3) Complete Management & Lot's of FeaturesGoogle App Engine completely removes server management from your todo list (sorry system administrators). It automatically does auto scaling and creates new instances as needed, it automatically handles high availability, it automatically distributes your application to Google's huge CDN network so that your service works really fast from anywhere in the globe ( side note : Google's CDN is the best out of all the CDN's I have had experience with so far) and a lot more. You are only charged for the resources you use and you don't have to worry about your service crashing because it just got to the front page of reddit. You also do not have to worry about manually updating the server stack or monitoring the uptime or anything like that. You can also use Google Cloud's Datastore, Memcached and Cloud SQL if you want those to be hosted and managed by Google as well.
4) Google's InfrastructureIt is no new news that Google is the largest and most visited website in the world. Despite being that, all of their services work really fast and realiably from anywhere in the globe. This must mean something right? Yes, Google has a vast infrastructure distributed throughout the world, and with Google App Engine your applications can leverage the power of their infrastructure. I do not know the exact numbers on how many datacenters they have but a quick Google search should give you an idea of how big their infrastructure is. Large companies like SnapChat, Best Buy, Coca Cola etc trust and use Google App Engine as well. While there had been reports of downtimes and reliability issues in the past, after my tests and new reports from other users, I feel like Google would be the company that I can rely the most (after all I use Google for emails, domains, live chat, video calling, phone and a lot of other things).
5) True CloudYou see a lot of companies nowadays selling "Cloud" servers, but have you every wondered how many of them are true clouds? (Hello DigitalOcean). By definition, Cloud Computing means leveraging the power of distributed servers for different purposes, but nowadays there has been a huge rise in the amount of companies that advertise as being cloud when they are just normal Virtual Machines that only reside on one node (Hello Again DigitalOcean). To leverage the power of true cloud, the service must have high availability and should be able to scale as needed. Google App Engine not only has these things, it has ton's of other things like automatic CDN (Content Delivery Network) distributing which make it fit more on the definition of Cloud Computing. Most PAAS do these but so far Google's is the one I've seen that has the most features of them all.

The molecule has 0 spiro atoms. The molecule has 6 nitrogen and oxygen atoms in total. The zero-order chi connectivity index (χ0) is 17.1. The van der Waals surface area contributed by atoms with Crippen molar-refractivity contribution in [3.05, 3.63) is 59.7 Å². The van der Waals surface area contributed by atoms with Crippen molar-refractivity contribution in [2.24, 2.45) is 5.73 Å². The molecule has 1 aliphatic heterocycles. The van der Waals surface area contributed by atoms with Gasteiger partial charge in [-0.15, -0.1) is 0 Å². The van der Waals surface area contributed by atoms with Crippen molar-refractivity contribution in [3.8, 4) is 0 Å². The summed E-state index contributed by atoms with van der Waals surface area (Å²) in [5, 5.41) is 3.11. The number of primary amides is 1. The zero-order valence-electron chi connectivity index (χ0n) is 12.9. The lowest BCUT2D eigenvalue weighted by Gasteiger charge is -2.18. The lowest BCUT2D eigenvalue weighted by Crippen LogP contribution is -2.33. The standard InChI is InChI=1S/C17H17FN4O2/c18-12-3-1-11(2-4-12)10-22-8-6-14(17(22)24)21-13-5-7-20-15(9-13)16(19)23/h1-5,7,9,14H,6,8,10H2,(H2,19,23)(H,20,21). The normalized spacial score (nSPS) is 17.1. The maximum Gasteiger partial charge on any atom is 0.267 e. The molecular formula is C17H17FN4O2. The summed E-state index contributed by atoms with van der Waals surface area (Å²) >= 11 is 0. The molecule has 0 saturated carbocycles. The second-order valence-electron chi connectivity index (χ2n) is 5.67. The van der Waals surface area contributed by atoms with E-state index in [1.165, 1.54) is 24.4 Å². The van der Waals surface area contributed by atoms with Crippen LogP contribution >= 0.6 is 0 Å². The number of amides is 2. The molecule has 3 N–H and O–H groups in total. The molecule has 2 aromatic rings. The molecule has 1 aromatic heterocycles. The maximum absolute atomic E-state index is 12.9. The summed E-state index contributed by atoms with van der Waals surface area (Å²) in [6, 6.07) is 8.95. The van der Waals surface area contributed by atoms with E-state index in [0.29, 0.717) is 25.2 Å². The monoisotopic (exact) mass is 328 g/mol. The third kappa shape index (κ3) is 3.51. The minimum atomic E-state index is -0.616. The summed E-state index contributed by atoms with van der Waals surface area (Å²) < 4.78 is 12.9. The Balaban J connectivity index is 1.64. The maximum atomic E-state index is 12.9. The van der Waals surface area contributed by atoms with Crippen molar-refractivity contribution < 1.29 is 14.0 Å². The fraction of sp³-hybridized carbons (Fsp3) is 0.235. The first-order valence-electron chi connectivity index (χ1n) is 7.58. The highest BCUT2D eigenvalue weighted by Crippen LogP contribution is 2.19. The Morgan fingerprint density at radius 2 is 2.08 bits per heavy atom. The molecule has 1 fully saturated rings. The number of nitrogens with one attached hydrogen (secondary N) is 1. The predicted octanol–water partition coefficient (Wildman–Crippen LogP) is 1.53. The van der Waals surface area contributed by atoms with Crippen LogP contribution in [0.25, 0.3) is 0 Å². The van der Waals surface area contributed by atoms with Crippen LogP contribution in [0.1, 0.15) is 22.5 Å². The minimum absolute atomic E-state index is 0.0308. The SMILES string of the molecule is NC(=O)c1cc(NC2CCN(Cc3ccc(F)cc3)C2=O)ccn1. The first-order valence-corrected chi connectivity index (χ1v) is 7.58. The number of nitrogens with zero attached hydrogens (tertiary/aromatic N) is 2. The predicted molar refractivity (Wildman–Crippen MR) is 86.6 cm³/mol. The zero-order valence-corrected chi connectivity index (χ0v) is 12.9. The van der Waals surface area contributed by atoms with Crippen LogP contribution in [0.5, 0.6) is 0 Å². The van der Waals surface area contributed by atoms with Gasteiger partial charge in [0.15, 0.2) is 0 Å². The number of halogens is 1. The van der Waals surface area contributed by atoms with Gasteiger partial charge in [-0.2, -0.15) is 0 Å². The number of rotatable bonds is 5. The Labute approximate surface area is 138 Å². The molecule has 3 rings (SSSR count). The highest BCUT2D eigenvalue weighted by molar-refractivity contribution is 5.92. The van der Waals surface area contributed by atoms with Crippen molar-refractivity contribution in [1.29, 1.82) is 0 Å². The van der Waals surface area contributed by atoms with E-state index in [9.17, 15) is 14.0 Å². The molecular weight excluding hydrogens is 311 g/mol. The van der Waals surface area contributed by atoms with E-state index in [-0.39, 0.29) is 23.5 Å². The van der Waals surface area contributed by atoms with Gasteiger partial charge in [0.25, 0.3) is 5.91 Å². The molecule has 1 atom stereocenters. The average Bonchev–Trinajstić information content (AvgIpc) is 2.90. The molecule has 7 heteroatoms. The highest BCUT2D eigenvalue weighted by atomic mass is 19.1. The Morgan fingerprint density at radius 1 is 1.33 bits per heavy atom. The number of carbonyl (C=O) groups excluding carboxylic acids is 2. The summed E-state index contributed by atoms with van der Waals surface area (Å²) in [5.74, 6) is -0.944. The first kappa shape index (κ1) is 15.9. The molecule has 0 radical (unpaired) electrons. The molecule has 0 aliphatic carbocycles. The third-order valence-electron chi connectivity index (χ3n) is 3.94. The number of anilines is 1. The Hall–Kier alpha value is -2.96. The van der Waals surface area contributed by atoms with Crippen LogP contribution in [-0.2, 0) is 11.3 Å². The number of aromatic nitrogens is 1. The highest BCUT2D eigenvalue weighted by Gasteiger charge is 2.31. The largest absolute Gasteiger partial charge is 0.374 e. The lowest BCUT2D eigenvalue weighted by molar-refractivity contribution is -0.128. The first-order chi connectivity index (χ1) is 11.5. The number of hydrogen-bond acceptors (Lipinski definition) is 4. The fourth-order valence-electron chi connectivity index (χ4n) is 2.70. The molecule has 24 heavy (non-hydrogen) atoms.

While Google App Engine does have it's little quirks like support for only 4 programming languages, usage limitations etc., if your application does not demand more than what it offers and can run under those restrictions, it is the perfect platform for deploying it. And pretty much all PAAS provider's have the limitations (some more than others) that Google's platform has in place. Overall I am really satisfied with my experience so far, and I am going to be moving a lot of my applications over soon. Let me know what you think about Google App Engine, do you think Google App Engine might help you with easier appliation developement?